Wednesday, August 13, 2008

Conscience and Chaos


We all knew that Rowan Williams was a liberal when appointed. The appointment was therefore the hope of us 'right thinkers' and the fear of the 'others'. His liberal position has been recently brought to the fore in the of form letters he wrote about eight years ago in which he stated, 'I concluded that an active sexual relationship between two people of the same sex might therefore reflect the love of God in a way compatible to marriage'; then went on to say that after 2o years of study and prayer this was his 'definitive conclusion' (see article). All of this seems now abandoned (or at least hidden) for the sake of 'unity'.

Reading and thinking through all this I was reminded of a passage from one of my favourite plays, Robert Bolt's A Man for All Seasons. In a nutshell, it's the story of Thomas More who put his conscience before the pleasure of the king and died for it. Early on in the play Cardinal Wolsey suggests placing financial and political pressure on the Church to obtain for Henry VIII an annulment of his marriage to Catherine of Aragon. He asks Thomas More how he as a Councillor of England 'can obstruct these measures for the sake of of your own private conscience'. More responds: 'Well...I believe, when statesmen forsake their own private conscience for the sake of their public duties...they lead their country by a short route to chaos.' What a powerful statement - beautifully written and insightfully observed. Had only the Archbishop paid heed to those words (he is undoubtedly familiar with the play) the situation might be different for him presently. Unfortunately, chaos has ensued in the Anglican Communion and we seem to be without anyone to whom we can actually look for guidance.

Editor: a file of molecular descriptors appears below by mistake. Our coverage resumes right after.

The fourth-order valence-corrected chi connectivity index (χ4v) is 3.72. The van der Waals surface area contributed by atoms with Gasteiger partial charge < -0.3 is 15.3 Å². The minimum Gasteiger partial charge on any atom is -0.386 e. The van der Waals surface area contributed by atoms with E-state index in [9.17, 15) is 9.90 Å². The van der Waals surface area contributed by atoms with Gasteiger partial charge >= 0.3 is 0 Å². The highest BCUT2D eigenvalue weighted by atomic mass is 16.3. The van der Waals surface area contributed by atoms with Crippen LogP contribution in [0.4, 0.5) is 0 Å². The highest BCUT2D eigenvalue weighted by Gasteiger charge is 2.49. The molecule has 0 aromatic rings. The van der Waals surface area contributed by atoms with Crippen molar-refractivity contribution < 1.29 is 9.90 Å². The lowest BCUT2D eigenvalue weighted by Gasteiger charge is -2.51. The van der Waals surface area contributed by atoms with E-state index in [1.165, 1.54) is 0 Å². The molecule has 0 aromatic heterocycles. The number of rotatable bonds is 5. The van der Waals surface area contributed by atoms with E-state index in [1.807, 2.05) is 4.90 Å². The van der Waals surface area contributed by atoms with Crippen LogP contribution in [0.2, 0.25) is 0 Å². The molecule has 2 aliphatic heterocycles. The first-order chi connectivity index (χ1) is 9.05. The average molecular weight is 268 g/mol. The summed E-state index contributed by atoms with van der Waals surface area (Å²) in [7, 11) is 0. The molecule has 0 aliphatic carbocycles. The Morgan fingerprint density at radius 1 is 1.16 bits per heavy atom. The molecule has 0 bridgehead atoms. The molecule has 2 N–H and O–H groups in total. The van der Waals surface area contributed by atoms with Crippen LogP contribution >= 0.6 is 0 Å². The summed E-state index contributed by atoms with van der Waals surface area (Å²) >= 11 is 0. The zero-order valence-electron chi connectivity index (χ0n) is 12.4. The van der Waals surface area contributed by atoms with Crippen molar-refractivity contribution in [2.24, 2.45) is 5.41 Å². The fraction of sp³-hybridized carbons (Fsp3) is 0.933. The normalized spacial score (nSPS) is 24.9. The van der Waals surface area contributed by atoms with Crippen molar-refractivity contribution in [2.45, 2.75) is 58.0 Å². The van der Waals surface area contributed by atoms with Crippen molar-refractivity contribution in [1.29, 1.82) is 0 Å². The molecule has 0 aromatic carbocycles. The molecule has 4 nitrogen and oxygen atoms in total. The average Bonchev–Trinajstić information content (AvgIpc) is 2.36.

No doubt Rowan Williams is in an unenviable position, but certainly that position could be made somewhat better (at least personally) by the moral comfort of knowing he is standing up for his beliefs. By not doing so he is offers no real leadership while at the same simply hoping that the whole issue will resolve itself if he simply waits long enough. More and more voices are now rising for him to actually lead (see another article!) and there is little knowing what will happen.

While More may have suffered death as a consequence of the times in which he lived, no one would see him as a victim of circumstance. By adhering to his conviction he at least suffered for for what he really believed, and is now revered by inheritors of both 'sides' of his contemporary division. Will the sentiment for Rowan Williams 500 years from today be the same?

1 comment:

Doug Constable said...

Dear Luis, One cannot but sympathise with your perspective on Archbishop Rowan; not least because a lot of people are pained by the feeling that he's effectively left them exposed to a further season of censure and exclusion. I think, however, that it's not right to represent Rowan as a liberal who has not followed his conscience, for, rather than represent himself as a 'liberal', he has - so far as I understand it - always upheld the integrity of the (divided) Church. That view transcends and contains all particular interests or perspectives; but not just as in the 'big tent' of a 'broad church'. The passage of time is also a dimension in this conception of catholicity, and time - for meeting, sharing, changing - is something the Archbishop has been courageous in holding out for. Although it plainly does not appear so to many, in my view this constitutes eloquent leadership.
Warm greetings,
Doug Constable